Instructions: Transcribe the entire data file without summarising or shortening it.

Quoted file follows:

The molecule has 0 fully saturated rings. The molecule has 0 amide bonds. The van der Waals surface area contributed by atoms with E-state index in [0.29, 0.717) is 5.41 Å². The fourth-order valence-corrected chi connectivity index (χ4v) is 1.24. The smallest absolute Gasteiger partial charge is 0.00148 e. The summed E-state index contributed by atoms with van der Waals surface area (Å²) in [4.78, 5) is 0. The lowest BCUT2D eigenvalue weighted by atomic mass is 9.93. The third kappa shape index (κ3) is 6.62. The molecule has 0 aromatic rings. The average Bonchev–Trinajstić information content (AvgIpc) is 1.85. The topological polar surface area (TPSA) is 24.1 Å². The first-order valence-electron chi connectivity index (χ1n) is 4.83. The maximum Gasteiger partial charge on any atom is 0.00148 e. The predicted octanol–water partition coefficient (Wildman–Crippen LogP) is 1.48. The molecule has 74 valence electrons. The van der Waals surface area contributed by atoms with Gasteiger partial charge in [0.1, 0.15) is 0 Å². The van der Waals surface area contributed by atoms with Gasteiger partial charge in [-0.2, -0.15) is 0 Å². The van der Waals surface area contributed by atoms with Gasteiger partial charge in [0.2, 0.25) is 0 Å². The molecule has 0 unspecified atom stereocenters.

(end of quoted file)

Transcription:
The molecule has 0 fully saturated rings. The molecule has 0 amide bonds. The van der Waals surface area contributed by atoms with E-state index in [0.29, 0.717) is 5.41 Å². The fourth-order valence-corrected chi connectivity index (χ4v) is 1.24. The smallest absolute Gasteiger partial charge is 0.00148 e. The summed E-state index contributed by atoms with van der Waals surface area (Å²) in [4.78, 5) is 0. The lowest BCUT2D eigenvalue weighted by atomic mass is 9.93. The third kappa shape index (κ3) is 6.62. The molecule has 0 aromatic rings. The average Bonchev–Trinajstić information content (AvgIpc) is 1.85. The topological polar surface area (TPSA) is 24.1 Å². The first-order valence-electron chi connectivity index (χ1n) is 4.83. The maximum Gasteiger partial charge on any atom is 0.00148 e. The predicted octanol–water partition coefficient (Wildman–Crippen LogP) is 1.48. The molecule has 74 valence electrons. The van der Waals surface area contributed by atoms with Gasteiger partial charge in [0.1, 0.15) is 0 Å². The van der Waals surface area contributed by atoms with Gasteiger partial charge in [-0.2, -0.15) is 0 Å². The van der Waals surface area contributed by atoms with Gasteiger partial charge in [0.2, 0.25) is 0 Å². The molecule has 0 unspecified atom stereocenters.